Not a car or bicycle, but a blend—an ELF vehicle
A Massachusetts man is taking his car-bicycle blend "Organic Transit Vehicle"—also known as an ELF bike—on a 1,200-mile trip from North Carolina to Massachusetts this summer, turning heads as the unusual-looking green vehicle zips through city streets.
What Mark Stewart is driving looks like a cross between a bicycle and a car with solar panels, a gently humming motor and a futuristic shape. It's a "green" option for today's commuters.
"It reminds me of when I saw a Smart car the first time," said Joanne Bury as she emerged from her Reston condominium building to take a look at the vehicle. "This is incredible. What is it?"
Stewart, a 65-year-old family therapist and school psychologist from Cambridge, Massachusetts, took the summer off in order to drive his new vehicle more than 1,200 miles (1,930 kilometers) on trails and roads using the East Coast Greenway, a bike and pedestrian trail that runs from Canada to Key West.
Stewart began his journey by flying down to Durham, North Carolina, on July 15, and estimates that the entire trip will take about a month. He covered the first leg, from Durham to Reston, Virginia, over roughly five days, 60 miles (95 kilometers) at a time.
The ELF, or "Organic Transit Vehicle," can go for 1,800 miles (2,895 kilometers) on the energy equivalent of a gallon of gasoline. It does not require the insurance, repair and car maintenance costs of the average vehicle. Besides the cost of the occasional new tire, the ELF runs completely off what it costs to charge its battery.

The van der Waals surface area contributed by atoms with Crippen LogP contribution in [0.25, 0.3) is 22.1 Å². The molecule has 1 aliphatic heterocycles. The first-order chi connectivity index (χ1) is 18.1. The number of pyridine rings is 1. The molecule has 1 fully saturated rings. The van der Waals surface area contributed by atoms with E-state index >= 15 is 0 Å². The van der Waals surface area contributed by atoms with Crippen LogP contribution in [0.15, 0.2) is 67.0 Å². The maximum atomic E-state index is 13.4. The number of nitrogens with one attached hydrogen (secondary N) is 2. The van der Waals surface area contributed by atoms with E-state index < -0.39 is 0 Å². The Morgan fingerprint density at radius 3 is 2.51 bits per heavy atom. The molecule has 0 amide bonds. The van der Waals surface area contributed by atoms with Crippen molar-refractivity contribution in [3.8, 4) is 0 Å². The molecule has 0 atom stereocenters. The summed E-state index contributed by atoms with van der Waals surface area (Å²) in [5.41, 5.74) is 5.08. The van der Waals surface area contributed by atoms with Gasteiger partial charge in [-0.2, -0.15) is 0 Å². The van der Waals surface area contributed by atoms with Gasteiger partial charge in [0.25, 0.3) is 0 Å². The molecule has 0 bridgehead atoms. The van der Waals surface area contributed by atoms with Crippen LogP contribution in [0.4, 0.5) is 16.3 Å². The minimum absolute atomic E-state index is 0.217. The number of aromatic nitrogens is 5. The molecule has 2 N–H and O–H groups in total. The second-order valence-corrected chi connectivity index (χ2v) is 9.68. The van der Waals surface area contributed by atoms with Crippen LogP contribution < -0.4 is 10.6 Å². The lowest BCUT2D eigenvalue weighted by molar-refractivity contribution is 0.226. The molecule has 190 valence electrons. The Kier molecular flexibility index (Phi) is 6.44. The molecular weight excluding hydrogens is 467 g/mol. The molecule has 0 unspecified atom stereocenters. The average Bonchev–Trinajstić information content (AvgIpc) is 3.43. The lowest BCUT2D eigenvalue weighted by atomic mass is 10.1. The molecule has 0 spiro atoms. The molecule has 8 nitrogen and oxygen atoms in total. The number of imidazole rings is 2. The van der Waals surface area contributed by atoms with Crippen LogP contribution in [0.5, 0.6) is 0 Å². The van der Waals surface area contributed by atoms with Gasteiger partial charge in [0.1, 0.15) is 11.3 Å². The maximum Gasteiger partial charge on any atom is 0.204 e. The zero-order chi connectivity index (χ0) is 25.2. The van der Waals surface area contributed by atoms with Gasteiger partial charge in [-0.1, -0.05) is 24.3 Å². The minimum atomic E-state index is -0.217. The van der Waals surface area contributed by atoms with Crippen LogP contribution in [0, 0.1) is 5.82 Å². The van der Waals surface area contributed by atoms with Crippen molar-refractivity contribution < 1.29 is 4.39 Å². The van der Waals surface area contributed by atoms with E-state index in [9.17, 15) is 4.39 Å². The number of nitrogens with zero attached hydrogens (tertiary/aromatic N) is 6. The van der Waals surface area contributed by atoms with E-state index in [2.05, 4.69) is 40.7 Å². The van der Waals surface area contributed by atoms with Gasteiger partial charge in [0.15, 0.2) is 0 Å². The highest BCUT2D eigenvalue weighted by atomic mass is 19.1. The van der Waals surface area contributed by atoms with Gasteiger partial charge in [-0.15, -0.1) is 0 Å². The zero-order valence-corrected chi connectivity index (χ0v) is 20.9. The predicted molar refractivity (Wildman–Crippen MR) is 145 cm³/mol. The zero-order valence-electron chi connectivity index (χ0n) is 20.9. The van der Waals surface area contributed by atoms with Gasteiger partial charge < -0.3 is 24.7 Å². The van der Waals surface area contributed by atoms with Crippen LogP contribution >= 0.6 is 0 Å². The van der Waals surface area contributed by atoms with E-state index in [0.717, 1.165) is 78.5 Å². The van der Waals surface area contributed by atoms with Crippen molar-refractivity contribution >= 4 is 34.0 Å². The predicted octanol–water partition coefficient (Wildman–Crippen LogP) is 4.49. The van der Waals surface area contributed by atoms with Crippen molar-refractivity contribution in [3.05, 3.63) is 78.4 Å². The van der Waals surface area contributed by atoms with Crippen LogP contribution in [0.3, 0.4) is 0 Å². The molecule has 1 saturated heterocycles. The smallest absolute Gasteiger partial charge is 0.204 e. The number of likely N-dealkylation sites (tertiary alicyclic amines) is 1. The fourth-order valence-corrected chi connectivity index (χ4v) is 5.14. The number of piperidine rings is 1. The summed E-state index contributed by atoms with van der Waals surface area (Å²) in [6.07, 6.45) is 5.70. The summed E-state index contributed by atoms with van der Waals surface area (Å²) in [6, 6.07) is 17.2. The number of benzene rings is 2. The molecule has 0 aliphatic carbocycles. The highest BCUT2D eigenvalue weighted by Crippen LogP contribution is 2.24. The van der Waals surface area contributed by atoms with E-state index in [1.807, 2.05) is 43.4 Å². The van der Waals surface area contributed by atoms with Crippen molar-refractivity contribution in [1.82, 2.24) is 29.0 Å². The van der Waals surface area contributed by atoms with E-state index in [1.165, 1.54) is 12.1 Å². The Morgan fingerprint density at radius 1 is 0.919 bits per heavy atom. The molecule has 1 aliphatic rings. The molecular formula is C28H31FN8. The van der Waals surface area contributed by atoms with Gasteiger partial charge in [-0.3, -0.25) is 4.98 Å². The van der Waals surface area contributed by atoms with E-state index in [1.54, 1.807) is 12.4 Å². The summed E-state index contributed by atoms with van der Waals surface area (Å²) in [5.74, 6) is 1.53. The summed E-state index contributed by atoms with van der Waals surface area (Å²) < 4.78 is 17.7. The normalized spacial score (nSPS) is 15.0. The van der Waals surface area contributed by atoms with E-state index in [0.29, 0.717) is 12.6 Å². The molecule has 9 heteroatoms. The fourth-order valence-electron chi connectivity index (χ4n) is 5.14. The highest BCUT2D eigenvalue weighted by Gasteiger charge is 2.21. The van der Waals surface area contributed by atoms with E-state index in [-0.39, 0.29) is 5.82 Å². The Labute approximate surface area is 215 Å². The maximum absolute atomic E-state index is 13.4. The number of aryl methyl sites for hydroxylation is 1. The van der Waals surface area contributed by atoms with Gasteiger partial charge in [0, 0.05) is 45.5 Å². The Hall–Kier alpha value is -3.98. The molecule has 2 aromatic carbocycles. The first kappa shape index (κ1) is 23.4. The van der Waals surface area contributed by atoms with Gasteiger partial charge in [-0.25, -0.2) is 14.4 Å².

Stewart bought the ELF from Durham-based Organic Transit, which sells them for a base price of $5,000. He said he wanted to avoid the almost $1,000 delivery charge, so he decided to fly down to pick up the bike in person and learn how to operate it before taking the long trip back home.
"I spent three days in the shop hanging with the guys there and learning the vehicle," Stewart said. "This is just an unsupported solo trip up here in a vehicle that nobody else really knows."
Stewart's ELF is only about the 40th to come off the production line. While few bike shop workers have seen the contraption, the materials, such as the tires and pedals, are items on your average bicycle.
Organic Transit CEO Rob Cotter took technology from aircraft, boats and bicycles and incorporated them into a "green" 130-pound (59-kilogram) vehicle. He was consulting on bike-sharing technologies being considered by New York City when he saw there was a market for his vehicle.
"A combination of environmental catastrophes, high fuel costs, climate change and a migration of people moving to the cities all combined for a trend of people looking for an automotive alternative. But not everyone can fit a bicycle into their daily life," Cotter said.
Demand has grown significantly, and Organic Transit has opened a second factory. The company is working on its 75th bike, with more than 200 already sold or reserved with a deposit.
While the ELF is classified as a bicycle by Organic Transit, the laws surrounding such a vehicle vary. In the District of Columbia, where Stewart's GPS was taking him, the ELF is not allowed on the bike trails and paths. The city classifies it as a motorized bicycle.
"They can't operate the unit on a sidewalk, they can't park on a street and they can't operate on off-street bike trails or bike routes," said Monica Hernandez of the city's Department of Transportation. "The only thing you can do (on the street) is stop to unload or load the unit."
Stewart says so far he's only gotten looks of curiosity.
"A lot of cops have gone by me no one's said boo. They'll look, they're interested but they don't question its right to be on the road," Stewart said.
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